If you are fortunate to have a wonderful relationship with the new parents-to-be, count your blessings! If not, this is a wonderful time to improve that relationship. Many expectant moms and dads feel an urge to renew or strengthen the bonds with their own parents during the pregnancy. Behind the more frequent phone calls and notes from your grown child could be the hope that a new understanding will grow between the two of you. Responding with warmth and love will make the most of this unique opportunity for both generations.
There is a sea change in relationships among a family that happens the moment a first grandchild is born. Parents are now grandparents and parents; children are now parents and children. Everyone has different expectations about where to place the proper priorities in their new roles. One helpful bit of advice is that everyone should seek to become a better listener. There's a fancy name for this skill—active listening—and it's a trick that counselors use all the time. The most important part of being an active listener is to ask meaningful questions based on what you're hearing the other person say, rather than to be absorbed in telling your own story. Slowing down and really listening to all the spoken and unspoken thoughts that someone is sharing with you takes practice. But give it a try—you'll be excited by how others will warm to you, and you'll learn more about your child's feelings about the pregnancy than you ever thought possible.
Some of the best ideas for gifts and love messages cost very little and can help you connect with your grand-baby even before you can rock and cuddle. Use your imagination—the possibilities are endless!
For a first-time mom especially, encouraging words can be the perfect gift. As you might remember from your own expectant days, moms—and sometimes dads, too—have an insatiable appetite for absolutely everything, including books on prenatal and child care, breastfeeding (if this is an interest), and labor and delivery. Or send your own thoughts about these issues with a box of clippings you've saved from newspapers and magazines.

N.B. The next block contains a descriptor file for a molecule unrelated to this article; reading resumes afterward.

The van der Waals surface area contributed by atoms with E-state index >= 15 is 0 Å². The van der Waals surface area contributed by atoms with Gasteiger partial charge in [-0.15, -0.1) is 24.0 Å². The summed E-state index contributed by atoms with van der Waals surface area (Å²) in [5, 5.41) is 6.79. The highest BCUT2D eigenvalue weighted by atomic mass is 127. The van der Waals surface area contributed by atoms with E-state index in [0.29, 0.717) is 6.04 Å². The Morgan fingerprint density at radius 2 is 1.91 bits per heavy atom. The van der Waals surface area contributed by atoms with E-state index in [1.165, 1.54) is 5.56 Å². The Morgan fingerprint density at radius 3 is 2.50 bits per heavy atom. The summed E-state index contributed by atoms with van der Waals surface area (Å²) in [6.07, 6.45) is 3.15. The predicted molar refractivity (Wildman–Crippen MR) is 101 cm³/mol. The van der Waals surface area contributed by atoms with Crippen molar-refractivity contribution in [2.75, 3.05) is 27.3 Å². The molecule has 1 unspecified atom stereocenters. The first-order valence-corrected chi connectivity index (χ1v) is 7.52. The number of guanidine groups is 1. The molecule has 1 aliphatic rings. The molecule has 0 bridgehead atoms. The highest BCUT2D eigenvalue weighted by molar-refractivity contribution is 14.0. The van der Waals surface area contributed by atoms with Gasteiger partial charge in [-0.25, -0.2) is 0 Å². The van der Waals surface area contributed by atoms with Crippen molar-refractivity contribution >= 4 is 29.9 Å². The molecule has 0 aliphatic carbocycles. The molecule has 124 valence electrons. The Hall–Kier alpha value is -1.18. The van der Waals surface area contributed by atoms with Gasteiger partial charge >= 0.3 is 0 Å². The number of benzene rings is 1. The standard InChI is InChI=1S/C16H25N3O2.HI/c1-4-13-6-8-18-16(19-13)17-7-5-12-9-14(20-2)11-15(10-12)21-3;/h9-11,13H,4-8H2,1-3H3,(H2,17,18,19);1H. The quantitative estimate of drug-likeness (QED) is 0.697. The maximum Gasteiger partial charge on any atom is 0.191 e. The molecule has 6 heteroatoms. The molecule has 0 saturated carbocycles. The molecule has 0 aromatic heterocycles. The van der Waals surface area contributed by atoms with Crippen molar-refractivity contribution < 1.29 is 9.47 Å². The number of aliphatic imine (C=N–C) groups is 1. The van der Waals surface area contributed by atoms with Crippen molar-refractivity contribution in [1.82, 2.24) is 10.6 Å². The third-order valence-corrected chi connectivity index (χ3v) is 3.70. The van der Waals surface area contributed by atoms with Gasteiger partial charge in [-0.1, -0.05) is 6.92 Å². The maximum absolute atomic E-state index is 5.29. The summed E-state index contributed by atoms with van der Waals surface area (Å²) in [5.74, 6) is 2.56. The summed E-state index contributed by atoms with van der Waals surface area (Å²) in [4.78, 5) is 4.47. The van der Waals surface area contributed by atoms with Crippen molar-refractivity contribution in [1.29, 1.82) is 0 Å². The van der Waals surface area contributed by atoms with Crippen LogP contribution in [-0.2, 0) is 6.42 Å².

Moms-to-be will appreciate maternity clothes or body lotion. For the dad-to-be, you might send a tiny, battery-operated reading light so that he can read in bed without disturbing his wife's sleep.
Yet another way to show your daughter or son how much you care during the pregnancy is to save communications from them during this period. Save the notes and emails they send—or even record their phone calls home with an answering machine. Then create a diary or journal from these notes highlighting the first 9 months of your grandchild's life. It will become a priceless gift to the new family.
When sending baby things ask what's needed or anticipate with gifts that have sentimental meaning. Wrap up that special baby blanket of your son's for his firstborn to use, or start sifting through your collection of books for young children for an old favorite of your daughter's. New clothing with a bit of embroidery added by you, an audio cassette of you humming or singing your favorite lullaby, or a purchased wooden toy car with a “Grampa license plate brushed on with child-safe paints are just a few examples of how purchased gifts can take on new significance. The parents-to-be will sincerely appreciate your efforts, and you will have fulfilled your hopes of giving them something they'll cherish.
You can also set about improving your own skills during this expectant time. Many hospitals now have courses for grandparents that teach infant and child CPR (lifesaving heart massage), give tours of the labor and delivery services, and provide remedial training in how to diaper. It's not too early to take up yoga or an exercise program so you'll be in shape to help when your grandchild arrives.
Whatever you do, respect your child's role as parent-to-be. This generation of parents has a wealth of information on which to draw, and you'll find they are more knowledgeable about pregnancy than we ever were. Your role is to offer advice only if asked, to provide love and support, and to share your enthusiasm about becoming a grandparent to this new child. Know that your unconditional love will be a positive influence for all—congratulations—before you know it, you'll need a new pair of running shoes!
Grandparents and Sports
visiting the Grand Kids
Grandparents as Parents
Grandparent Buying Power